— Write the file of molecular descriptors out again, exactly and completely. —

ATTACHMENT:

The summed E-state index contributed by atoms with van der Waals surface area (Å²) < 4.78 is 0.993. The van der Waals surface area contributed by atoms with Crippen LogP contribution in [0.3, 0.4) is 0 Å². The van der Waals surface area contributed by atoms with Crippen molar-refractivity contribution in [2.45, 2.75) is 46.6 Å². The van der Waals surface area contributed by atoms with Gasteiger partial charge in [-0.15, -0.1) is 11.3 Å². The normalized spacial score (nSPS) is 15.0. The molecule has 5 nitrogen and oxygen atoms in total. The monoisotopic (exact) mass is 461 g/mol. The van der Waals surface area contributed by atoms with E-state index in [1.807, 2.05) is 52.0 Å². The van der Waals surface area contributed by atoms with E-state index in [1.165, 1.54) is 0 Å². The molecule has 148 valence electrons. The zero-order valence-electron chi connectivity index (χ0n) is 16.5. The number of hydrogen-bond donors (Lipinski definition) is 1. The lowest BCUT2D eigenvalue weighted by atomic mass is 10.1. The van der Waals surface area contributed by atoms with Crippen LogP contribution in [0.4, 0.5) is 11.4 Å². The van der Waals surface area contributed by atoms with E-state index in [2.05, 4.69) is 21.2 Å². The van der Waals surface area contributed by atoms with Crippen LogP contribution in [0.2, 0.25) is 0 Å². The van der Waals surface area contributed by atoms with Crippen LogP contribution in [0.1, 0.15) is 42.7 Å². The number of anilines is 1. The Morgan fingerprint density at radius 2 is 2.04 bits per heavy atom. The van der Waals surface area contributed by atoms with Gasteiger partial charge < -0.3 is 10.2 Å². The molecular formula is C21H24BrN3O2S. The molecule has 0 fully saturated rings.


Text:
The summed E-state index contributed by atoms with van der Waals surface area (Å²) < 4.78 is 0.993. The van der Waals surface area contributed by atoms with Crippen LogP contribution in [0.3, 0.4) is 0 Å². The van der Waals surface area contributed by atoms with Crippen molar-refractivity contribution in [2.45, 2.75) is 46.6 Å². The van der Waals surface area contributed by atoms with Gasteiger partial charge in [-0.15, -0.1) is 11.3 Å². The normalized spacial score (nSPS) is 15.0. The molecule has 5 nitrogen and oxygen atoms in total. The monoisotopic (exact) mass is 461 g/mol. The van der Waals surface area contributed by atoms with E-state index in [1.807, 2.05) is 52.0 Å². The van der Waals surface area contributed by atoms with E-state index in [1.165, 1.54) is 0 Å². The molecule has 148 valence electrons. The zero-order valence-electron chi connectivity index (χ0n) is 16.5. The number of hydrogen-bond donors (Lipinski definition) is 1. The lowest BCUT2D eigenvalue weighted by atomic mass is 10.1. The van der Waals surface area contributed by atoms with Crippen LogP contribution in [0.4, 0.5) is 11.4 Å². The van der Waals surface area contributed by atoms with E-state index in [2.05, 4.69) is 21.2 Å². The van der Waals surface area contributed by atoms with Crippen LogP contribution in [0.2, 0.25) is 0 Å². The van der Waals surface area contributed by atoms with Crippen LogP contribution in [0.1, 0.15) is 42.7 Å². The number of anilines is 1. The Morgan fingerprint density at radius 2 is 2.04 bits per heavy atom. The van der Waals surface area contributed by atoms with Gasteiger partial charge < -0.3 is 10.2 Å². The molecular formula is C21H24BrN3O2S. The molecule has 0 fully saturated rings.